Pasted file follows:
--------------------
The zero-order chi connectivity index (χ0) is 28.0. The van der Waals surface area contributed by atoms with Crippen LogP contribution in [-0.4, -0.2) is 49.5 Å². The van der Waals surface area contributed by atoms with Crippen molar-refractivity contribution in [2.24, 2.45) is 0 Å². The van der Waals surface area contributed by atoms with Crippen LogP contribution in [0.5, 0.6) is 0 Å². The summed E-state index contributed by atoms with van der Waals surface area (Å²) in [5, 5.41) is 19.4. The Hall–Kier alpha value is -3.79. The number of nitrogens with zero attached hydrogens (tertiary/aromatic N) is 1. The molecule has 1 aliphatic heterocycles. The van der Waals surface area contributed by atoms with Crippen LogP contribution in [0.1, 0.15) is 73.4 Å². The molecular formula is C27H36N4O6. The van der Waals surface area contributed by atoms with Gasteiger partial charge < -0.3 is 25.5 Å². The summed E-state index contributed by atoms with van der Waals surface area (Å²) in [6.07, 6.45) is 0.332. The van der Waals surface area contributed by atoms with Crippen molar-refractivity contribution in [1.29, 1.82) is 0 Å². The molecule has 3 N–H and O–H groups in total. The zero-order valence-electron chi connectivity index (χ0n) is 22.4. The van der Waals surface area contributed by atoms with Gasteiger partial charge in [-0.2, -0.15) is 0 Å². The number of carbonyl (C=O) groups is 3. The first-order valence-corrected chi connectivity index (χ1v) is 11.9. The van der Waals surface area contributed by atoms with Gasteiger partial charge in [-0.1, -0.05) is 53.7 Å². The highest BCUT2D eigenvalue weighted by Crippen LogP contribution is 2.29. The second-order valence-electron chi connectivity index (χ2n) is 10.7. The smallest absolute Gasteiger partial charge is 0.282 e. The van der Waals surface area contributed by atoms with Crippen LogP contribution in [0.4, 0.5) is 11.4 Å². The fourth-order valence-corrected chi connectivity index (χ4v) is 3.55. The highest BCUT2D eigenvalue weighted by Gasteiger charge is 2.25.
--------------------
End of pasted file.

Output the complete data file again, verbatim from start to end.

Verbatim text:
The zero-order chi connectivity index (χ0) is 28.0. The van der Waals surface area contributed by atoms with Crippen LogP contribution in [-0.4, -0.2) is 49.5 Å². The van der Waals surface area contributed by atoms with Crippen molar-refractivity contribution in [2.24, 2.45) is 0 Å². The van der Waals surface area contributed by atoms with Crippen LogP contribution in [0.5, 0.6) is 0 Å². The summed E-state index contributed by atoms with van der Waals surface area (Å²) in [5, 5.41) is 19.4. The Hall–Kier alpha value is -3.79. The number of nitrogens with zero attached hydrogens (tertiary/aromatic N) is 1. The molecule has 1 aliphatic heterocycles. The van der Waals surface area contributed by atoms with Crippen LogP contribution in [0.1, 0.15) is 73.4 Å². The molecular formula is C27H36N4O6. The van der Waals surface area contributed by atoms with Gasteiger partial charge < -0.3 is 25.5 Å². The summed E-state index contributed by atoms with van der Waals surface area (Å²) in [6.07, 6.45) is 0.332. The van der Waals surface area contributed by atoms with Crippen molar-refractivity contribution in [1.29, 1.82) is 0 Å². The molecule has 3 N–H and O–H groups in total. The zero-order valence-electron chi connectivity index (χ0n) is 22.4. The van der Waals surface area contributed by atoms with Gasteiger partial charge in [-0.2, -0.15) is 0 Å². The number of carbonyl (C=O) groups is 3. The first-order valence-corrected chi connectivity index (χ1v) is 11.9. The van der Waals surface area contributed by atoms with Gasteiger partial charge in [-0.1, -0.05) is 53.7 Å². The highest BCUT2D eigenvalue weighted by Crippen LogP contribution is 2.29. The second-order valence-electron chi connectivity index (χ2n) is 10.7. The smallest absolute Gasteiger partial charge is 0.282 e. The van der Waals surface area contributed by atoms with Crippen LogP contribution in [0.4, 0.5) is 11.4 Å². The fourth-order valence-corrected chi connectivity index (χ4v) is 3.55. The highest BCUT2D eigenvalue weighted by Gasteiger charge is 2.25.